Womb Man

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When I was 32, I did something that made my father immensely proud. Spontaneously, he proclaimed “That’s my boy!” Several subcontractors were within earshot, but probably not paying attention because he was talking to me—his middle daughter (he had no sons)—and they were busy doing what subcontractors do.

Immediately, Dad realized what he had said and shot a panicked look sideways at me, his mouth agape, eyes wide with horror.

Equally shocked, catching my breath, but somehow relieved, I responded, “It’s all right, Dad.” I had to repeat “It’s all right!” because he looked so undone, so unspeakably sorry.

But it really was all right because, for the first time in my life, I felt recognized for who I was: a remarkable man.

We never spoke of it again. But I began to wonder why it had taken 32 years for my father to “get” me. Or had it? Did he know something I didn’t? And if he did, why was he keeping it a secret?

I will never know for sure. So the questions remain…

Was I born intersex and surgically altered as an infant to meet gender norms (the default ‘solution’ in the mid 50’s for ambiguously-gendered babies, then called hermaphrodites); am I naturally transgender—a man housed in a female body; or did “nurture” (the way my parents reared me) have something to do with it?

There are a lot of individuals like me out there who don’t fit gender norms. Many of them feel they need to hide who they truly are just to exist without being scolded as strange or feared as foreign. You probably know several of them; they just don’t trust you enough (yet) to tell you.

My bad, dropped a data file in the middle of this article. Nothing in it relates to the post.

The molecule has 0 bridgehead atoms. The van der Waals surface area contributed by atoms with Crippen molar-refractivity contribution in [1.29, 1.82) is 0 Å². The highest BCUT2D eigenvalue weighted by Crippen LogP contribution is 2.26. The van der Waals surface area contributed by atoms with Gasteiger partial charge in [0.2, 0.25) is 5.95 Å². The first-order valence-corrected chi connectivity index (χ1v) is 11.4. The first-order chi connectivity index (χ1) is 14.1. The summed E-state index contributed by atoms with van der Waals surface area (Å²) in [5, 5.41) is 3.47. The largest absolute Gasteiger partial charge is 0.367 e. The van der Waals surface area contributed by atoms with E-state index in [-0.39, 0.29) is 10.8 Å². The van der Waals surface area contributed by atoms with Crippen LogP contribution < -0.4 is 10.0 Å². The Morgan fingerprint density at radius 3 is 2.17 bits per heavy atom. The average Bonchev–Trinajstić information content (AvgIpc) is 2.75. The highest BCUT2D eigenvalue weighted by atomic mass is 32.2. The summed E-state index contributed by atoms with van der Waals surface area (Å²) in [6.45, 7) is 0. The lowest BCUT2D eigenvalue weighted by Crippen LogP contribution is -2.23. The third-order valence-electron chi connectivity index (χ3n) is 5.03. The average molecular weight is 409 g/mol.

Something needs to change. I hope my own story helps that happen.

 

“Kristine M. Smith offers a straightforward memoir that many of us raised in a generation that didn’t understand—didn’t KNOW—about 'such things' what we have been looking for: A heartfelt story that answers questions we were afraid to ask and turns tolerance to acceptance and compassion—for ourselves or others."

~ Carolyn Howard-Johnson, winner of her community’s Diamond Award for her writing on tolerance

 

"I read Womb Man a little while ago and loved it! I'm also someone who grew up without knowledge or access to knowledge about aspects of myself, in my case anxiety and asexuality, so I think it's so important to have books like this for the younger generation so there's less of a chance that they will have to grow up without the knowledge they need. It's also important for the rest of us so we can grow up with better understanding of people in the world around us."

-- Rebecca M.

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